Hello, I'm Mark Pearson.
The government this week was busy pumping out economic reports, most of which were fairly positive.
*For starters, employers expanded their payrolls by 207,000 jobs in July, the best showing in five months. *New orders and increased productivity drove U.S. manufacturing activity higher last month. *And, consumers rediscovered their appetite for shopping in June, boosting spending and providing fresh momentum for economic growth into the third quarter.
In farm country, the government is involved with economic well-being in a more direct way, mostly through the distribution of subsidies. In Iowa, for instance, landowners received more than a billion dollars in subsidies last year.
But the issuance of those payments sometimes draws fire. Critics of subsidy programs say much of the money goes to absentee landowners and corporate farms. And now that Congress has been charged with trimming some $3 billion from the federal farm program budget, some of the most vocal critics again are pointing to examples they find unacceptable.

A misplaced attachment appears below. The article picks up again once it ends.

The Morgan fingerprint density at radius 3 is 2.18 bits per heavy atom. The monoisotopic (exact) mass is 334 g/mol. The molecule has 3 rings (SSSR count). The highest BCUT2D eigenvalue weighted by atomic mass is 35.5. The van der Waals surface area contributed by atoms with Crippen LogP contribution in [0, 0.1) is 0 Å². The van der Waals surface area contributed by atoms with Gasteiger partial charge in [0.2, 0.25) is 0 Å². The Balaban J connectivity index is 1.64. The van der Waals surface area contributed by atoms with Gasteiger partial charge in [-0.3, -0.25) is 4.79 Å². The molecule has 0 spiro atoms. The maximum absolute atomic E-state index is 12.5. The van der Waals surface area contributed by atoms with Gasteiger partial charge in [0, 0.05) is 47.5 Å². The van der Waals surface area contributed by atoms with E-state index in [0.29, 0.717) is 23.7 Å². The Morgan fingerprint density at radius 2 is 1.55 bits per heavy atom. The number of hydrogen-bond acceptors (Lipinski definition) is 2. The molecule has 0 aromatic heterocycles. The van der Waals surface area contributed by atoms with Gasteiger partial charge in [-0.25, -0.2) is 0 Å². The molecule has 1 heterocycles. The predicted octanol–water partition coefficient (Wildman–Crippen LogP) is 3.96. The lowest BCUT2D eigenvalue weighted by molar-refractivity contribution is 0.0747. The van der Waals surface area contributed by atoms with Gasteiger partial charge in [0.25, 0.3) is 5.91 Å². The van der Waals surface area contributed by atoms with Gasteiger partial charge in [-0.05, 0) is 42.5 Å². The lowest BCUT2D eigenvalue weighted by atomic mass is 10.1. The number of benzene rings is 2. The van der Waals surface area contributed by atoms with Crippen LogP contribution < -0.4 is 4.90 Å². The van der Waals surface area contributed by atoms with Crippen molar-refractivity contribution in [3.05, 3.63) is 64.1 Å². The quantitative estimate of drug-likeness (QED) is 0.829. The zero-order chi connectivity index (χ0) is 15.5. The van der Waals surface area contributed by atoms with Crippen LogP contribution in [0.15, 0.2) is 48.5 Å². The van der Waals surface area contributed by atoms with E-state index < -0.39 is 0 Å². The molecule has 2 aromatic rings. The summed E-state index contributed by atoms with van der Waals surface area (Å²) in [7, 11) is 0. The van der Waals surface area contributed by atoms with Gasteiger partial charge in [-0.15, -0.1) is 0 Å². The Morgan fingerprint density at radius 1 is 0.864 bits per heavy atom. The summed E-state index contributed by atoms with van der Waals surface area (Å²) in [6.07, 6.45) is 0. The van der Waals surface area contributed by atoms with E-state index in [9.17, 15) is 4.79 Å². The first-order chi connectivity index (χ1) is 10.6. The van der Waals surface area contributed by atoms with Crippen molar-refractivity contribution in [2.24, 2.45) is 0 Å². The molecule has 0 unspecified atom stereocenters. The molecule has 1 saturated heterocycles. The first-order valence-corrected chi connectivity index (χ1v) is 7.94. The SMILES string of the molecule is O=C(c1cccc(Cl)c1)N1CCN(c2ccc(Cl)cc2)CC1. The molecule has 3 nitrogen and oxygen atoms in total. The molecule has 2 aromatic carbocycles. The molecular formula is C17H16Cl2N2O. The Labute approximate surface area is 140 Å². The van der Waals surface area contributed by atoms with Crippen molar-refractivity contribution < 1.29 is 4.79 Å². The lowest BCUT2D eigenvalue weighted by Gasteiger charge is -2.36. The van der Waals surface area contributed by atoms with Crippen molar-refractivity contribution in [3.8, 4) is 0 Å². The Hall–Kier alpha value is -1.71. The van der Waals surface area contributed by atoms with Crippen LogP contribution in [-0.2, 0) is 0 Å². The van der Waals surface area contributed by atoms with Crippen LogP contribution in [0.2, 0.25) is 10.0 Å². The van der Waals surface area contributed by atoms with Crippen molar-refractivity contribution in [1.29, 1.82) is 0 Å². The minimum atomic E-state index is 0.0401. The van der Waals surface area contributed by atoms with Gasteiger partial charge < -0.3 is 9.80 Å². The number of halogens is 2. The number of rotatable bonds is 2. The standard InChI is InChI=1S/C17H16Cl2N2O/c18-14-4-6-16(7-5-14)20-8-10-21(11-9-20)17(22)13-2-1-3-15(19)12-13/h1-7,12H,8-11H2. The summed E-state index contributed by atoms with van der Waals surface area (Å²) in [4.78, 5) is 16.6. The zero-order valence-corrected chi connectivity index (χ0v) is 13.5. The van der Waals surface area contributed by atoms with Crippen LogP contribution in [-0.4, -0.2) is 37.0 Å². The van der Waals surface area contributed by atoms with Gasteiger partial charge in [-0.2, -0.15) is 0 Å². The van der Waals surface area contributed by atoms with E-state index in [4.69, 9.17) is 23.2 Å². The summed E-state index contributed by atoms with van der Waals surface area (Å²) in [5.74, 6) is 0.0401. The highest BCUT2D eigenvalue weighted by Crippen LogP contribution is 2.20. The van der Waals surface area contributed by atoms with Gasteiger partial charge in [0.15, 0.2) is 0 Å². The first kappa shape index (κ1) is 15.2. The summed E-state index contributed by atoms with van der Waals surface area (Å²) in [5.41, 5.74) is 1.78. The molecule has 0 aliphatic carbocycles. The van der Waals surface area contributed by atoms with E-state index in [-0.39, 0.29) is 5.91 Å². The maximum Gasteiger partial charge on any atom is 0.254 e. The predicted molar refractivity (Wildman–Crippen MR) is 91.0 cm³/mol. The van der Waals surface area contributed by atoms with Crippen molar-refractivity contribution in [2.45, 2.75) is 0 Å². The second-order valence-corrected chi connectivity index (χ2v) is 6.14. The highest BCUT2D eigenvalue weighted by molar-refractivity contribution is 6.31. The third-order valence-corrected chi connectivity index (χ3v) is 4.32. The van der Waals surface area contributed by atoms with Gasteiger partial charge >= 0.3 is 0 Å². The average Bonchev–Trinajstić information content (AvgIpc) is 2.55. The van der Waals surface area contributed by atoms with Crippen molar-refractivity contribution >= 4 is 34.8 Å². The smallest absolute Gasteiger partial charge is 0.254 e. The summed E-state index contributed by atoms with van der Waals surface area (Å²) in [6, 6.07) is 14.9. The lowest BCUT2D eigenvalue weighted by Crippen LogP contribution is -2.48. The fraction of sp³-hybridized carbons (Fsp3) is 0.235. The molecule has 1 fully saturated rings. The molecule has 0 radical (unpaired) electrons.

According to a study released this week by the Environmental Working Group, or EWG, California's largest farms are abusing federal subsidies by "double dipping." "Double dipping" occurs when a farm uses government subsidized water to produce subsidized crops.
The EWG study found that 1,228 farms in the California Central Valley Project received water and crop subsidies in 2002. The "double dipping" totaled $244 million. In addition, the study revealed uneven subsidy distribution weighted towards larger farms. The top 5 percent received more than one-third of the overall crop subsidies.
EWG also found that some dairy farmers "triple dipped" by using subsidized water to grow subsidized corn to feed cows that produce subsidized milk.
But the environmental group's findings were disputed by state farming interests. A spokesman for the San Luis and Delta-Mendota Water Authority called the claims a "completely ridiculous analysis." Other organizations, such as the California Farm Water Coalition criticized how the EWG study was analyzed.